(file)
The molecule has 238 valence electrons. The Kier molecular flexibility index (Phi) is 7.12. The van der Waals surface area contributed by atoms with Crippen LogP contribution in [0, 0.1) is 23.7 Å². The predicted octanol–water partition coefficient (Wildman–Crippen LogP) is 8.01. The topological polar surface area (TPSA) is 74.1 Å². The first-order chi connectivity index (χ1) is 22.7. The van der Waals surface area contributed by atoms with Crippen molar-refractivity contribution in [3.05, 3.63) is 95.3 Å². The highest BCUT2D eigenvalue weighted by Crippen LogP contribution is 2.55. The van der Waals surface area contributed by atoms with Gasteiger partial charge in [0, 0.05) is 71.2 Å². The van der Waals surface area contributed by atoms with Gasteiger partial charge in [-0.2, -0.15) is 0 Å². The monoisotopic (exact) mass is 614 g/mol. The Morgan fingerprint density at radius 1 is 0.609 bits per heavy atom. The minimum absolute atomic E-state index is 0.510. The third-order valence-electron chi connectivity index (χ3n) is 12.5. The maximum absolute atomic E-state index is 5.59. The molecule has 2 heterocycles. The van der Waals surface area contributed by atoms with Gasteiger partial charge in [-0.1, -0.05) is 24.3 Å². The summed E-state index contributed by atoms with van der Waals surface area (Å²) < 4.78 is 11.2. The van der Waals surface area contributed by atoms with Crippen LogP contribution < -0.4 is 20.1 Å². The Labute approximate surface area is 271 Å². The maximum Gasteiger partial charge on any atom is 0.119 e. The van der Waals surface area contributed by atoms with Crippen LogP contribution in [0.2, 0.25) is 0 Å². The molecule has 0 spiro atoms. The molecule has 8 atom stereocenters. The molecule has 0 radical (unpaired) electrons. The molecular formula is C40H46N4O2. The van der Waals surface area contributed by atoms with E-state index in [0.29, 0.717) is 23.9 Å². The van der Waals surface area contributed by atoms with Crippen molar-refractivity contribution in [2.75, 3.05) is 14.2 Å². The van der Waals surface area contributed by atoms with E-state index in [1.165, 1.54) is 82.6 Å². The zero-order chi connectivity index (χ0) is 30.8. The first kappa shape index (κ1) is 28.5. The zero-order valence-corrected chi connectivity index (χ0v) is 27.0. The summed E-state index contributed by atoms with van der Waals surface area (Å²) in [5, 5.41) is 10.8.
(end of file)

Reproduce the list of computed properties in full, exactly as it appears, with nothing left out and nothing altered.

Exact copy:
The molecule has 238 valence electrons. The Kier molecular flexibility index (Phi) is 7.12. The van der Waals surface area contributed by atoms with Crippen LogP contribution in [0, 0.1) is 23.7 Å². The predicted octanol–water partition coefficient (Wildman–Crippen LogP) is 8.01. The topological polar surface area (TPSA) is 74.1 Å². The first-order chi connectivity index (χ1) is 22.7. The van der Waals surface area contributed by atoms with Crippen molar-refractivity contribution in [3.05, 3.63) is 95.3 Å². The highest BCUT2D eigenvalue weighted by Crippen LogP contribution is 2.55. The van der Waals surface area contributed by atoms with Gasteiger partial charge in [0, 0.05) is 71.2 Å². The van der Waals surface area contributed by atoms with Gasteiger partial charge in [-0.2, -0.15) is 0 Å². The monoisotopic (exact) mass is 614 g/mol. The Morgan fingerprint density at radius 1 is 0.609 bits per heavy atom. The minimum absolute atomic E-state index is 0.510. The third-order valence-electron chi connectivity index (χ3n) is 12.5. The maximum absolute atomic E-state index is 5.59. The molecule has 2 heterocycles. The van der Waals surface area contributed by atoms with Gasteiger partial charge in [-0.1, -0.05) is 24.3 Å². The summed E-state index contributed by atoms with van der Waals surface area (Å²) < 4.78 is 11.2. The van der Waals surface area contributed by atoms with Crippen LogP contribution < -0.4 is 20.1 Å². The Labute approximate surface area is 271 Å². The maximum Gasteiger partial charge on any atom is 0.119 e. The van der Waals surface area contributed by atoms with Crippen LogP contribution in [0.2, 0.25) is 0 Å². The molecule has 0 spiro atoms. The molecule has 8 atom stereocenters. The molecule has 0 radical (unpaired) electrons. The molecular formula is C40H46N4O2. The van der Waals surface area contributed by atoms with E-state index in [0.29, 0.717) is 23.9 Å². The van der Waals surface area contributed by atoms with Crippen molar-refractivity contribution in [2.75, 3.05) is 14.2 Å². The van der Waals surface area contributed by atoms with E-state index in [1.165, 1.54) is 82.6 Å². The zero-order chi connectivity index (χ0) is 30.8. The first kappa shape index (κ1) is 28.5. The zero-order valence-corrected chi connectivity index (χ0v) is 27.0. The summed E-state index contributed by atoms with van der Waals surface area (Å²) in [5, 5.41) is 10.8.